- Pilot "pre-proceedings" version of the successful Family Drug and Alcohol Court (FDAC) aims to help expectant parents who have had at least one child taken into care to break the cycle of recurrent care proceedings
- The two-year intervention sees a specialist team help pregnant women and partners tackle substance misuse or other underlying issues and make the changes needed to safely parent children, months before the authority decides whether to initiate proceedings
- If proceedings are decided on, parents go through the FDAC, regardless of whether they have substance misuse issues
The Family Drug and Alcohol Court (FDAC) is a problem-solving form of care proceedings for the children of substance-misusing parents, aimed at helping parents stop using drugs and alcohol and, where possible, keep families together or reunite them.
Launched in 2008 in London, where it is run by Tavistock and Portman NHS Foundation Trust and the charity Coram, it now operates in 21 English authorities. The US-inspired approach involves parents being helped by a team of social workers, substance misuse and domestic abuse specialists, psychiatrists or psychologists, therapists and parenting experts to turn their lives around, alongside fortnightly interactive hearings with a judge.
Early FDAC grew from the London team's conviction that its impact could be increased by working with parents before their baby was born, helping them onto a journey of change months before social workers decide whether care proceedings are needed. "Many parents we work with are still very much holding onto this hope of being able to parent this child or the next," says FDAC National Unit co-director, Sophie Kershaw. "We wanted to take this hope seriously and provide a programme giving them the best opportunity to turn things around."
A £540,000 grant from the Department for Education's Children's Social Care Innovation Programme enabled the London team to work with the FDAC National Unit, Lancaster University and an advisory group of birth parents to design the two-year pilot, which became operational in London and Coventry in autumn 2015 and in Kent and Medway councils in February 2016. It aims to work with 30 families: 14 across the London boroughs of Lambeth, Southwark, Islington and Camden, and eight each in Coventry and Kent.
In London, pregnant mothers who have had one or more child removed are referred to FDAC by social workers, midwives or other professionals, regardless of whether they have substance misuse issues, ideally before 20 weeks of pregnancy. Parents are visited at home by a team member accompanied by a social worker, enabling him or her to have an early conversation with them about the authority's concerns for the unborn child. "Parents don't want to talk about this, but it's in their interests to start thinking about it if they're going to show they've made changes since the last baby and give themselves enough time," explains London FDAC manager Sheena Webb.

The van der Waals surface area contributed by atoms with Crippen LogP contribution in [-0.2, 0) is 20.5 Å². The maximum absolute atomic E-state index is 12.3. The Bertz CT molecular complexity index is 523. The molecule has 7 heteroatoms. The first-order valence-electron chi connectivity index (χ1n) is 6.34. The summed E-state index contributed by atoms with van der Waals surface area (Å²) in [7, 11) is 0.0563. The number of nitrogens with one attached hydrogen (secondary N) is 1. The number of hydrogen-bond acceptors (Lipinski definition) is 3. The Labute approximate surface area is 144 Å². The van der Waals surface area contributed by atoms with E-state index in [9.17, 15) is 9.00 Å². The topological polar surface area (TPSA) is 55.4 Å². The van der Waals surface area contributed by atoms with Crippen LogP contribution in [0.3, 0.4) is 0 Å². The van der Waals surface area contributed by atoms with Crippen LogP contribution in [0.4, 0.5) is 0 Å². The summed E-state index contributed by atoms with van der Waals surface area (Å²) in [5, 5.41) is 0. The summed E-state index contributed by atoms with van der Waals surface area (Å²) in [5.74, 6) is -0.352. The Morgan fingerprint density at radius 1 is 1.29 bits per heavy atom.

Consenting parents embark on an assessment day, covering issues including parenting insight, substance misuse, domestic violence and physical and mental health. Assessment is followed by a multi-agency meeting, attended by the parents and relevant professionals. Attendees draw up an intervention plan combining community services with FDAC interventions, beginning with the treatment of issues such as mental health or substance misuse and assessing the mother's relationship to her unborn baby. After birth, the team focuses on strengthening parent-baby attachment, through methods such as video interactive guidance, and on facilitating practical support to help parents maintain their treatment.
Parents have weekly supportive one-to-ones with a key worker from the team and attend six-weekly intervention planning meetings with the relevant multi-agency professionals, to review progress. The FDAC team reports to social workers at critical points, making a recommendation shortly before birth on whether the child should return home.
If care proceedings start, the case is heard in the FDAC court, regardless of whether there is substance misuse, and support continues for up to 12 months after proceedings close.
"Traumas are put into context, so people can see they've had a broader life than just these bad things that happened to them, seeing themselves on a continuum," explains Webb.
Kershaw says Early FDAC helps parents remain on a journey towards parenting, even when the court decides to remove their child. "If we help a parent keep this child or the next, we may just break this cycle of repeat care applications," she says.
A recent five-year evaluation of FDAC by its research team - a partnership of Brunel and Lancaster universities and consultants RyanTunnardBrown - shows 46 per cent of 133 FDAC mothers ceasing to misuse by the end of proceedings, compared to 30 per cent of 98 mothers from ordinary care proceedings.
Of 140 FDAC families, 37 per cent were reunited or continued to live together at the end of proceedings, compared to 25 per cent of 100 comparison families.
Analysis of Early FDAC is expected in the summer.